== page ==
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Former Landscape Architecture Magazine Editor-in-Chief Grady Clay Dies at 96

Clay served as chair of jury that chose design of Vietnam Veterans Memorial.

Grady Clay, Hon. ASLA, the former editor-in-chief of Landscape Architecture (now Landscape Architecture Magazine), passed away yesterday at the age of 96 in Louisville, Kentucky. A veteran journalist, he was known for his no-nonsense, folksy reporting and passion for the environment and urban revitalization. He also served as the chair of the jury that selected the design of the Vietnam Veterans Memorial. 

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Clay’s tenure as editor-in-chief of Landscape Architecture began in 1960, a position he held for the next 24 years. Although he was a journalist, not a landscape architect, Clay considerably expanded the scope, reach and influence of the magazine and confronted substantive issues faced by the landscape architecture profession. Other changes included changing publication from quarterly to six times a year and spinning off Garden Design as a separate magazine in 1982.  

Clay’s blunt editorials forced landscape architects “to take a broader look at their own profession and their own future,” as he put it. In his first piece of writing for the magazine, in October 1957, Clay, then associate editor, wrote, “If Townscape and Landscape, USA are dull and ugly, if they have been overrun by land slaughterers, by the New Barbarians, it is because of those of high spirit and creativeness have neglected their prime duty to get into the fight.”

Landscape architects wrote most of the articles under Clay’s tenure, and readers responded to them and to his editorials with outspoken letters to the editor. Under Clay, LAM became the first professional journal to publish Ian McHarg’s work on ecological planning, and it scooped the popular press on coverage of earth sculpture, native plantings and adventure playgrounds, among other innovations.

“Grady drove the magazine in a radical new direction with great bravura and humor. The times demanded it, given an exploding population, rampant development and rising environmental concern,” says Bradford McKee, the current editor-in-chief of LAM. “He was also among the first to support the New Urbanist movement as seen in his landmark July 1959 article for Horizon, ‘Metropolis Regained.’ His visionary approach still influences our thinking on urban planning today.”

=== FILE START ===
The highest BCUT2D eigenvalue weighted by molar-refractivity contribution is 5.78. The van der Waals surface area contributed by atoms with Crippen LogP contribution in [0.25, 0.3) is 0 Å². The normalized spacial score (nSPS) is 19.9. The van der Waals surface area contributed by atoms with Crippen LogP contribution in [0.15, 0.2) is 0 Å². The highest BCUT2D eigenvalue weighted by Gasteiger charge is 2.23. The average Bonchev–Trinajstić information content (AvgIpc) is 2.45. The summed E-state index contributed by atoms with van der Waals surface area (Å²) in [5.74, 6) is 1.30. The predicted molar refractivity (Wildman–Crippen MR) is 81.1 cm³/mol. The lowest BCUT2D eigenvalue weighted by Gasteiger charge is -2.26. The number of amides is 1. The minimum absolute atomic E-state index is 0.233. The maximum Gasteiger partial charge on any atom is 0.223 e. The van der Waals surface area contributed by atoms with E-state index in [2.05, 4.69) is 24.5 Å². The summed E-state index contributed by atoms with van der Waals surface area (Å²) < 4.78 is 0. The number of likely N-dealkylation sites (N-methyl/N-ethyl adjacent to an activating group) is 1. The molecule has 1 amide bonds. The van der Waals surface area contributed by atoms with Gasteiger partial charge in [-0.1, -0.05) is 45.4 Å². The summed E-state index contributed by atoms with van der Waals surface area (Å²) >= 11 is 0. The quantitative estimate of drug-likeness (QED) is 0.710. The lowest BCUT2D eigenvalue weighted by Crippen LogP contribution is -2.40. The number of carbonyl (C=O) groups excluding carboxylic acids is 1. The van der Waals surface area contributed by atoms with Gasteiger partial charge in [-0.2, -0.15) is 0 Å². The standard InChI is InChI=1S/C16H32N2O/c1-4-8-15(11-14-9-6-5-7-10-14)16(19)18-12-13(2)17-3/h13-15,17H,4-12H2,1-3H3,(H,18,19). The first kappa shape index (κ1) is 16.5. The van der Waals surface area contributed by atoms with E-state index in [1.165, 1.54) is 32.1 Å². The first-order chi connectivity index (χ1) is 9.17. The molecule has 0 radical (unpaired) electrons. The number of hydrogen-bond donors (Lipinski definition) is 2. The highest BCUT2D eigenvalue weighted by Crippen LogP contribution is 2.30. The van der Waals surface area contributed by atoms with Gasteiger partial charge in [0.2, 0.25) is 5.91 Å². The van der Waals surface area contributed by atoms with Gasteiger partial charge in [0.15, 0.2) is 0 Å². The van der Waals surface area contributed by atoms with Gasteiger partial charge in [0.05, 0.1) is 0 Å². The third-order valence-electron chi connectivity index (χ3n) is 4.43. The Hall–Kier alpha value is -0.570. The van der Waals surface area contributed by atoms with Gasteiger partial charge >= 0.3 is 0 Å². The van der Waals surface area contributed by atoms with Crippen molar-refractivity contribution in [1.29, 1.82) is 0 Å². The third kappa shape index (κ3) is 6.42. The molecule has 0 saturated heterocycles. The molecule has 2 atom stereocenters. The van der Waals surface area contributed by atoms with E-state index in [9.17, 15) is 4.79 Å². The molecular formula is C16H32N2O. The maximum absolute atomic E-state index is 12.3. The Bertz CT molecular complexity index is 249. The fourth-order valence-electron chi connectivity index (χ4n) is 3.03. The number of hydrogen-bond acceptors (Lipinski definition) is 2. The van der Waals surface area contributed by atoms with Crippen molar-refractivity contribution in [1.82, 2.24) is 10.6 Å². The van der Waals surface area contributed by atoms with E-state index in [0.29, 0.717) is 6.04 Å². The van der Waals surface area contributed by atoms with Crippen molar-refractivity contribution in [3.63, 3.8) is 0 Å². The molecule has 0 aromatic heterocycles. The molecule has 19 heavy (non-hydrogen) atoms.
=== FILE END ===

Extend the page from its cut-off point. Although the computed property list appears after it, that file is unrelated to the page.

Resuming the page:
For his extraordinary contributions to the landscape architecture profession, Clay was honored several times by the American Society of Landscape Architects, including the Olmsted Medal in 1999, Honorary Membership in 2006, and the Bradford Williams Medal in 2006.

More information:
Landscape Architecture Magazine tribute; The Cultural Landscape Foundation appreciation.



Comments
rhmort@gmail.com March 19, 2013 11:49 AM
Grady was a giant for the profession. I got to know him in 1961 when I worked for Camp Miller and lived about a block from Grady. I sometimes visited with him on Saturday mornings and was captivated by his energy and ideas. He was always seeking a new level for understanding the dynamics of urbanization. He inspired us all with his teachings and writings. We will all miss him.
rsutton1@unl.edu March 19, 2013 12:01 PM
Grady Clay epitomized the words, "Southern Gentleman." I had the great pleasure to know Grady and was always amazed at his broad view of the world. That view helped make landscape architecture more widely known and understood. His work at Landscape Architecture magazine brought new ideas and voices into the profession.
eflaherty@mac.com March 19, 2013 12:17 PM
Grady knew how to inspire young landscape architects. He was the first to encourage my writing on landscape architecture in the 1970s. And since, not a decade has passed, when I have not drawn upon his inspiration, with success. His inspiration was worth so much more than my few words.
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